The Worcester Geogarden

An outdoor learning space in the University of Worcester

The Geogarden is situated on the St John’s campus of the University of Worcester It is a unique piece of construction and compact landscaping which displays rocks from Worcestershire and the surrounding area. These rocks cover nearly 700 million years of Earth History and tell a fascinating story of continental collisions, shallow tropical seas, coastal lagoons and swamps, hot deserts, vast ice sheets and polar deserts. The garden was completed in 2016

One of the large boulders in the Geogarden: Pennant Sandstone Formation. Note the iron staining rings, known as Liesegang.

Bixslade Quarry near Parkend in the Forest of Dean kindly provided the Exhibit.

The Rocks

Most, but not all, of the important landscape-forming rocks of the surrounding district are displayed in the Geogarden as large boulders set in a series of ‘beds’ which are lined by pebbles. However, for many of the ‘softer’ rocks in the area, suitable exposures which might have provided stones of sufficient size for the garden, have not been readily available. In the case of the oldest rocks on display, that is, those from the Precambrian Malverns Complex (up to 677 million years old) , they were obtained, with permission from the Malvern Hills Trust and the AONB, from the smaller boulders lying around in various old quarries on the Hills. A cairn was constructed in the garden to display these examples of igneous and metamorphic rocks (bed 1). At the other end of the geological timescale, the cobbles and pebbles in all the other beds in the garden were deposited less than 0.5 million years ago in the latter part of the Quaternary period, and were obtained from active gravel workings.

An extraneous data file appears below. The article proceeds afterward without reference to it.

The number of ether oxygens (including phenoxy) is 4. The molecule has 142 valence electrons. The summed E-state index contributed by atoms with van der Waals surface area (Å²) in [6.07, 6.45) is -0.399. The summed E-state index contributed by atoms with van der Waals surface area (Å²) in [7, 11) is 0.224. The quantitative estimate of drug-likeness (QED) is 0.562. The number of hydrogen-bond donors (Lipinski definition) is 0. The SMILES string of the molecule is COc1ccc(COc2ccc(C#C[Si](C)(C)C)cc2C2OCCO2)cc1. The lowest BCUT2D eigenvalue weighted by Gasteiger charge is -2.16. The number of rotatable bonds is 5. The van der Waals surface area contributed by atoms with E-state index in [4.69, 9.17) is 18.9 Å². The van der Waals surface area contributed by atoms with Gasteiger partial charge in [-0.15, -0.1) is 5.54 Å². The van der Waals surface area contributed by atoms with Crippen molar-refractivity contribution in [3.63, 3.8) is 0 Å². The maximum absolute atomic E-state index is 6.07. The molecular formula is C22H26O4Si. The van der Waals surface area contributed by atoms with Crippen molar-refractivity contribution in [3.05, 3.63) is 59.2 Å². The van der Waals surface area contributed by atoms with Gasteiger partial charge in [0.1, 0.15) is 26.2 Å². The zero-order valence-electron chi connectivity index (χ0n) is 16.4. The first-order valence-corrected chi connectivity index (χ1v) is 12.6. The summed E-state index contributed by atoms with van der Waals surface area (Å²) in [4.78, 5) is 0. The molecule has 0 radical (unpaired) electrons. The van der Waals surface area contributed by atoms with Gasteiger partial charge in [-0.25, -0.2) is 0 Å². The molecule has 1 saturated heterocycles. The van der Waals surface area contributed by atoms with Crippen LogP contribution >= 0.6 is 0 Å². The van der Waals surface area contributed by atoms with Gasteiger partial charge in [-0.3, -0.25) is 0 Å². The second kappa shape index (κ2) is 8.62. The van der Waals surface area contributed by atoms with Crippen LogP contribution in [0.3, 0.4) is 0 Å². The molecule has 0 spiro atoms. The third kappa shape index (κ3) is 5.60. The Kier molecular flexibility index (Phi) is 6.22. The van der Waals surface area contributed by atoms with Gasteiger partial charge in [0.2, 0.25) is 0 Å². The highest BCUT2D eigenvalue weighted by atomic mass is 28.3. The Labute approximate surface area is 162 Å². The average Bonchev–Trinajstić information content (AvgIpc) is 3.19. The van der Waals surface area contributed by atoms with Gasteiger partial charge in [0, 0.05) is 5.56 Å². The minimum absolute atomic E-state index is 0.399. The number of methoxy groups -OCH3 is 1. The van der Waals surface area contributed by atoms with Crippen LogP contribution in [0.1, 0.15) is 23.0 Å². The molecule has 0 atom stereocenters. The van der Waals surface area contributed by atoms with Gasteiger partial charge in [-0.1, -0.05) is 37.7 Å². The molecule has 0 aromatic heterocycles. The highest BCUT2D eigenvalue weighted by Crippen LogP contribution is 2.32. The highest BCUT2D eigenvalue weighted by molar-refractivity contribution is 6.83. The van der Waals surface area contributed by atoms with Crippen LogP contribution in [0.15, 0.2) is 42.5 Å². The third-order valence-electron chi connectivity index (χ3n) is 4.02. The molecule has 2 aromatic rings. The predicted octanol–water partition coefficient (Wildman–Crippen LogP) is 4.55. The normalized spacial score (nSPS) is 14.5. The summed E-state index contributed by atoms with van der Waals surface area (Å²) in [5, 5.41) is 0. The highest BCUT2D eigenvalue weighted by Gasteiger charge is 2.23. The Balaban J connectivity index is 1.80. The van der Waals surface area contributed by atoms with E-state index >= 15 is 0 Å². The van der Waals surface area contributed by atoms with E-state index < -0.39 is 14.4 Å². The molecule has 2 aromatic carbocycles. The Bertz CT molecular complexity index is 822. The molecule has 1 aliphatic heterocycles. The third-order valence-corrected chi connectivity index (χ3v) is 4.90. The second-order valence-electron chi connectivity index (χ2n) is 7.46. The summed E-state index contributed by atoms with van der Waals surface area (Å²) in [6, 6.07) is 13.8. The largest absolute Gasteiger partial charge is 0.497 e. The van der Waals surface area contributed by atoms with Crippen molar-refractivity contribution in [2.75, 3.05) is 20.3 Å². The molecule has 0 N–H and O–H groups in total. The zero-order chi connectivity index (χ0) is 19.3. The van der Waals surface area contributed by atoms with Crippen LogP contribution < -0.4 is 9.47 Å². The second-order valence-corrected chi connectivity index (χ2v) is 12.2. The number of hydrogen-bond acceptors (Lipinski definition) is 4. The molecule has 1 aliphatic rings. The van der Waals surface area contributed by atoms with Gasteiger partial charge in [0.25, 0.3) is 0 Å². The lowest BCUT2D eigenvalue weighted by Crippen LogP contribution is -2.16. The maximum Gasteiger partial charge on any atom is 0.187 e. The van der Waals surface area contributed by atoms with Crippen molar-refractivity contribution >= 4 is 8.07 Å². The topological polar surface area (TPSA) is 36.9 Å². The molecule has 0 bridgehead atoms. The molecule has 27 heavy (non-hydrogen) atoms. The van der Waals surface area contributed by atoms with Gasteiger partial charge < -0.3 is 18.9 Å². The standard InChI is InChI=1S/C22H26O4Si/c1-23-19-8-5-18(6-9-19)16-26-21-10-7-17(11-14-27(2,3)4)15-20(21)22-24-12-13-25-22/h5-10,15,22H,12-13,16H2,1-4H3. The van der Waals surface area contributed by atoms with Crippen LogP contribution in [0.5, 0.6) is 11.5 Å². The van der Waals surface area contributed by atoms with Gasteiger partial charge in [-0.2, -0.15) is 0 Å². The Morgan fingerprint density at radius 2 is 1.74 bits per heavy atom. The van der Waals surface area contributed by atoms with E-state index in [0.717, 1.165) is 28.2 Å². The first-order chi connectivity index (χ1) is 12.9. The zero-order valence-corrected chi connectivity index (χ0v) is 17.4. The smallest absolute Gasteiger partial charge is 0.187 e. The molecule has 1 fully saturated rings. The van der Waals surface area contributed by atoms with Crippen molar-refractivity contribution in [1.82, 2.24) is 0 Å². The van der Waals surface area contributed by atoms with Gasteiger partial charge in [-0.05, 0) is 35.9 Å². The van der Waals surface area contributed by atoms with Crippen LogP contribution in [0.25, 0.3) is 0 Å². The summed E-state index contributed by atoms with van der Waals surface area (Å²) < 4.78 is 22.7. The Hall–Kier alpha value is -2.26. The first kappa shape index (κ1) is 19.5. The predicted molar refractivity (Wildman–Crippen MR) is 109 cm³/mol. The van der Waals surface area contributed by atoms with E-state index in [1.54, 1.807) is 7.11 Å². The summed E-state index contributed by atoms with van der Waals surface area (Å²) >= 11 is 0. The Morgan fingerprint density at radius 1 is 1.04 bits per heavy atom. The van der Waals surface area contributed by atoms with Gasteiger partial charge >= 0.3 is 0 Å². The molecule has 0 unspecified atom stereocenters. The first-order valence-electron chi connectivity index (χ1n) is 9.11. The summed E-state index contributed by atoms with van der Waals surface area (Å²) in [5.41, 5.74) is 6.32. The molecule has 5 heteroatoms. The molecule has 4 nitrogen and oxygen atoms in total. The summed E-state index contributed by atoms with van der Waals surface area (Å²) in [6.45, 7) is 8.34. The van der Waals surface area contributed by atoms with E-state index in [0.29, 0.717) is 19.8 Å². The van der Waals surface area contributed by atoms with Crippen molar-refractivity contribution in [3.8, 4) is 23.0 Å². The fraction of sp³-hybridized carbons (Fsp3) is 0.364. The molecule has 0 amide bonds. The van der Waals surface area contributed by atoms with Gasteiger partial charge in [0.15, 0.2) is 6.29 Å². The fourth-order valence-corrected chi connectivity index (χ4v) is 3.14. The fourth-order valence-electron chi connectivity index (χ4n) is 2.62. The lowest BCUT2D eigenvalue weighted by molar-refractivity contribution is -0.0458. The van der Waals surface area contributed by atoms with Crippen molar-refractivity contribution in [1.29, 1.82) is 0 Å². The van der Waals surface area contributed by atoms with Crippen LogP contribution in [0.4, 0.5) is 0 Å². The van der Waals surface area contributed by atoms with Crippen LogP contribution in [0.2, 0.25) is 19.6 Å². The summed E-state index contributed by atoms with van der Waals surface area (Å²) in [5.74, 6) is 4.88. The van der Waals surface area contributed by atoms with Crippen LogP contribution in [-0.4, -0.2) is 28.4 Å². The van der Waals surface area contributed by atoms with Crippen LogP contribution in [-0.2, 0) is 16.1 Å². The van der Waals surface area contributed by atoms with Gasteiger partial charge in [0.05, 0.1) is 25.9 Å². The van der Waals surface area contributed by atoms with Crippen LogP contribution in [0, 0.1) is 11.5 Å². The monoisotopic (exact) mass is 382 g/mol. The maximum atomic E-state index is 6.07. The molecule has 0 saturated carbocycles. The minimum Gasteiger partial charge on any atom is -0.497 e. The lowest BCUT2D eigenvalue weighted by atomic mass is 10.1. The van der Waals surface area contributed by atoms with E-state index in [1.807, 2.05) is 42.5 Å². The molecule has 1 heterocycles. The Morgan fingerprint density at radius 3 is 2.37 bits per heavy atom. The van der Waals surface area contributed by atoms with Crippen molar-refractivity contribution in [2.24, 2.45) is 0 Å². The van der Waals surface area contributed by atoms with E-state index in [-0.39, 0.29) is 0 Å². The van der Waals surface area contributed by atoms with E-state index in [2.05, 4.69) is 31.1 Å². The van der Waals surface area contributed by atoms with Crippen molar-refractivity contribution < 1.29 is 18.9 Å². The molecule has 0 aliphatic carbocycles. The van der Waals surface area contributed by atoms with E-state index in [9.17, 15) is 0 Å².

Plan of the Geogarden, located on the St John’s campus of Worcester University. The circled numbers refer to the individual rock ‘beds’ described below. The ‘You are here’ signs indictate the location of two large interpretative boards.

The following is a condensed description of the rocks contained in each of the beds. Much fuller information can be found in the app, about which further details are given below. There is also a takeaway leaflet available on site.

Note that the listing below is in chronological order, and not in a continuous walking sequence. However, all the beds are within a few metres of each other. Discover your own best way!

The Cairn: Malverns Complex

Age: Precambrian (677 million years)
Rock Type: Igneous (diorites and granites)
Formed: The Malvern Complex represents some of the oldest rocks in England. They were formed within a magma chamber above a subduction zone within a mature volcanic arc.
Continental Position: 60o south of the equator.
From: Malvern Hills, Herefordshire and Worcestershire

Mountsorrel Granodiorite (Caradoc Formation)

Age: Ordovician (450 million years)
Rock Type: Igneous, granodiorite
Formed: They were formed within a magma chamber above a subduction zone within an immature island arc..
Continental Position: 30o south of the equator.
From: Mount Sorrel Quarry, Charnwood district of Leicestershire.
Donated by: Lafarge Tarmac

Much Wenlock Limestone Formation

Age: Silurian (420 million years)
Rock Type: Sedimentary, Limestone
Formed: Formed in a huge coral reef. that stretched from the Welsh borders to the east of the Malvern Hills. The limestones contain the broken remains of ancient reef-dwelling creatures.
Continental Position: 25o south of the equator.
From: Lea Quarry, Much Wenlock, Shropshire.
Donated by: Edge Renewables

Forest of Dean Stone, Pennant Sandstone

Age: Carboniferous (310 million years)
Rock Type: Sedimentary, sandstone
Formed: The Pennant Sandstones were formed by large rivers flowing northwards across a delta or a swampy environment..
Continental Position: Close to the equator.
From: Bixslade Quarry, Forest of Dean.
Donated by: Forest of Dean Stone Firms

Fossil from Pennant Sandstone Formation